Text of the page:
Hill was embarrassed by the incident, recalling in 2014 that he couldn't believe he did something so stupid. "But I didn't really feel anything at the time. All I knew was that I had to get myself to a hospital straight away, so I got in the car and drove there. It was only when I arrived at the hospital that the seriousness of what I'd done hit me, and I went into shock."

He wasn't very good when he started playing the bass guitar

Before Dusty Hill became a bassist, he was a singer. He started performing for money when he was just 8 years old, according to For Bass Players Only. In his early teens, he was in a band with his brother, who played guitar. They also had a drummer, but they lacked a bass player, so his brother suggested that Hill pick up the instrument. 

He explained, "It wasn't very good, but I kind of learned how to play on stage and whatnot, and embarrassment is a great motivator. If you don't play well, standing up there with lights on it really stands out, so it behooves you to get your s**t up pretty quick." He became known for his minimalist style of playing, and he both loved and hated that sometimes people don't even notice the bass in music: "That's a compliment. That means you've filled in everything and it's right for the song, and you're not standing out where you don't need to be."

Hill even had more to say during a 2000 interview (via The New York Times), calling his sound "big, heavy and a bit distorted." But he didn't just stop there, coming up with far more creative ways to describe his "raw" tone; in his own words, his playing sounded "like farting in a trash can."

He was a terrible student in school

While music became a passion for Dusty Hill, he hated going to school as a child, and his grades were "terrible," the bass player told Louder Sound in 2010. Hill was just 13 years old when he started performing in local bars, and school work "got in the way" of his music, which is something the musician resented. However, he wasn't completely opposed to the institution: "I wasn't a total loss academically. I loved history, and that's something I've kept up an interest in."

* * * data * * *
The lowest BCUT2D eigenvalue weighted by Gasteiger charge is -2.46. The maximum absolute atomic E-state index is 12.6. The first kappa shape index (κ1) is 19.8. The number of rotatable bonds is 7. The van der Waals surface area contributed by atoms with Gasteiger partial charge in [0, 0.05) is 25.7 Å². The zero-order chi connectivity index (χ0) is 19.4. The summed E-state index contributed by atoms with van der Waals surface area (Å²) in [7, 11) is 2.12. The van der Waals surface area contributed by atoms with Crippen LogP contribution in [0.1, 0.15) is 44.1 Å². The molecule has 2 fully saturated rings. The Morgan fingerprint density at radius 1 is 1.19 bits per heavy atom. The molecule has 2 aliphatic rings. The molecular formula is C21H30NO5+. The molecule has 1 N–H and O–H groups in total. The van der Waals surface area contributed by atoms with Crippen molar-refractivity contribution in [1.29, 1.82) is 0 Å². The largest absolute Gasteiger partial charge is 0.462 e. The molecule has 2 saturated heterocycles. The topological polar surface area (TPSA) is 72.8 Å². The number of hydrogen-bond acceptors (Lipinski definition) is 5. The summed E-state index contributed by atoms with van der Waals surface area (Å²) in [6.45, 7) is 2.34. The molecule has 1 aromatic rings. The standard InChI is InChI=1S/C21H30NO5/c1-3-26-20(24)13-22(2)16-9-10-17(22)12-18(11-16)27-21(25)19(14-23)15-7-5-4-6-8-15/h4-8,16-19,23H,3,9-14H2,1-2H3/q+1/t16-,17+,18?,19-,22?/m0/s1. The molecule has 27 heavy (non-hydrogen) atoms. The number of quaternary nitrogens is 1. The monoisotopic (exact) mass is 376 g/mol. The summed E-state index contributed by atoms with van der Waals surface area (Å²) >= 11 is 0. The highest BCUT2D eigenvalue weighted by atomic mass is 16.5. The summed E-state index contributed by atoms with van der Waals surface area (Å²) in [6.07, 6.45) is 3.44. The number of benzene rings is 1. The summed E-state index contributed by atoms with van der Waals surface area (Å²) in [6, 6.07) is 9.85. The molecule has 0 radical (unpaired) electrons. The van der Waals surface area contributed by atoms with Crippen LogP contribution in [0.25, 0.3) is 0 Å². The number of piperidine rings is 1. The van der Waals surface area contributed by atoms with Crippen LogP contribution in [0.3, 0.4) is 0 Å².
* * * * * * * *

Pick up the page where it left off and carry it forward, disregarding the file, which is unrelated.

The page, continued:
While Hill wasn't exactly proud of his lack of academic achievements, he had "immense pride" for ZZ Top, his wife, and his family, and he enjoyed sharing his life with those he was close to. That said, it seemed like he wanted his family to take a different path than he did. He had a daughter, Charity Hill, and the bassist told the Charlotte Observer (via Celebrity Mirror) that she enjoyed playing the keyboard. However, instead of pursuing a music career like her father, she chose to focus on academics and go to law school. While Dusty didn't find fulfillment in education, his daughter certainly did. 

He (and his bandmates) starred in several TV shows and films

It's not uncommon for musicians to dabble in acting and vice versa, and the members of ZZ Top, including Dusty Hill, were no exception. The bass player and his bandmates appeared in several TV programs and films over the course of two decades, according to Loudwire. Some of the shows he appeared in included "King of the Hill," "Two and a Half Men," "Deadwood," and "The Drew Carey Show." He also made an appearance in "Back to the Future Part III" in 1990.

In the movie, which starred Michael J. Fox, the three members of ZZ Top appeared as a party band in the Old West frontier town. While they weren't featured in the closing credits, they were easily recognizable for their roles. From 2009 to 2015, Hill and Billy Gibbons also hosted several "WWE Raw" episodes on Monday nights. However, it was Gibbons who really got to show off his acting chops, playing Angela's father on the Fox series "Bones." He played a "different version" of himself on the show over the course of several episodes, according to He was so convincing, people thought he was the actress's actual father (he isn't).